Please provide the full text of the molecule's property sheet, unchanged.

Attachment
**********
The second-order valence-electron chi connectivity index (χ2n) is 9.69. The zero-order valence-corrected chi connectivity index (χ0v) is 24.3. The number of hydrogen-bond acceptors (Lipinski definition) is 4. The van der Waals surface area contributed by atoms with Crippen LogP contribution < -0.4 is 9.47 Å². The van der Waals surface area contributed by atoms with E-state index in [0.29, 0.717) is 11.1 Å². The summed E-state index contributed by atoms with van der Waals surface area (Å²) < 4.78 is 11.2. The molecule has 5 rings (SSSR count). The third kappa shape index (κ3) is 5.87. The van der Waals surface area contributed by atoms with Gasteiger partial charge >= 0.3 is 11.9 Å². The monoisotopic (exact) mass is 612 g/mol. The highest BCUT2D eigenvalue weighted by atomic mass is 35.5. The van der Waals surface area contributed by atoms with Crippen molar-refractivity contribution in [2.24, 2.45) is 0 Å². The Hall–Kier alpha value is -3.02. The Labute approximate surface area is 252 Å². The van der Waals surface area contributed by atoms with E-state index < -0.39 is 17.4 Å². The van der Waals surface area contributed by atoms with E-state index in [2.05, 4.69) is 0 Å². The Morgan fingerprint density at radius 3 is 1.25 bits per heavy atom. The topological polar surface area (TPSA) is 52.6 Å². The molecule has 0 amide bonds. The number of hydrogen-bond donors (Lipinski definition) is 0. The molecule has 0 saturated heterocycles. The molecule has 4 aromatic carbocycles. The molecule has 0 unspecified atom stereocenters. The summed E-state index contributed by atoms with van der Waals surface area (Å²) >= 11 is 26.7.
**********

The second-order valence-electron chi connectivity index (χ2n) is 9.69. The zero-order valence-corrected chi connectivity index (χ0v) is 24.3. The number of hydrogen-bond acceptors (Lipinski definition) is 4. The van der Waals surface area contributed by atoms with Crippen LogP contribution < -0.4 is 9.47 Å². The van der Waals surface area contributed by atoms with E-state index in [0.29, 0.717) is 11.1 Å². The summed E-state index contributed by atoms with van der Waals surface area (Å²) < 4.78 is 11.2. The molecule has 5 rings (SSSR count). The third kappa shape index (κ3) is 5.87. The van der Waals surface area contributed by atoms with Gasteiger partial charge >= 0.3 is 11.9 Å². The monoisotopic (exact) mass is 612 g/mol. The highest BCUT2D eigenvalue weighted by atomic mass is 35.5. The van der Waals surface area contributed by atoms with Crippen molar-refractivity contribution in [2.24, 2.45) is 0 Å². The Hall–Kier alpha value is -3.02. The Labute approximate surface area is 252 Å². The van der Waals surface area contributed by atoms with E-state index < -0.39 is 17.4 Å². The van der Waals surface area contributed by atoms with E-state index in [2.05, 4.69) is 0 Å². The Morgan fingerprint density at radius 3 is 1.25 bits per heavy atom. The topological polar surface area (TPSA) is 52.6 Å². The molecule has 0 amide bonds. The number of hydrogen-bond donors (Lipinski definition) is 0. The molecule has 0 saturated heterocycles. The molecule has 4 aromatic carbocycles. The molecule has 0 unspecified atom stereocenters. The summed E-state index contributed by atoms with van der Waals surface area (Å²) >= 11 is 26.7.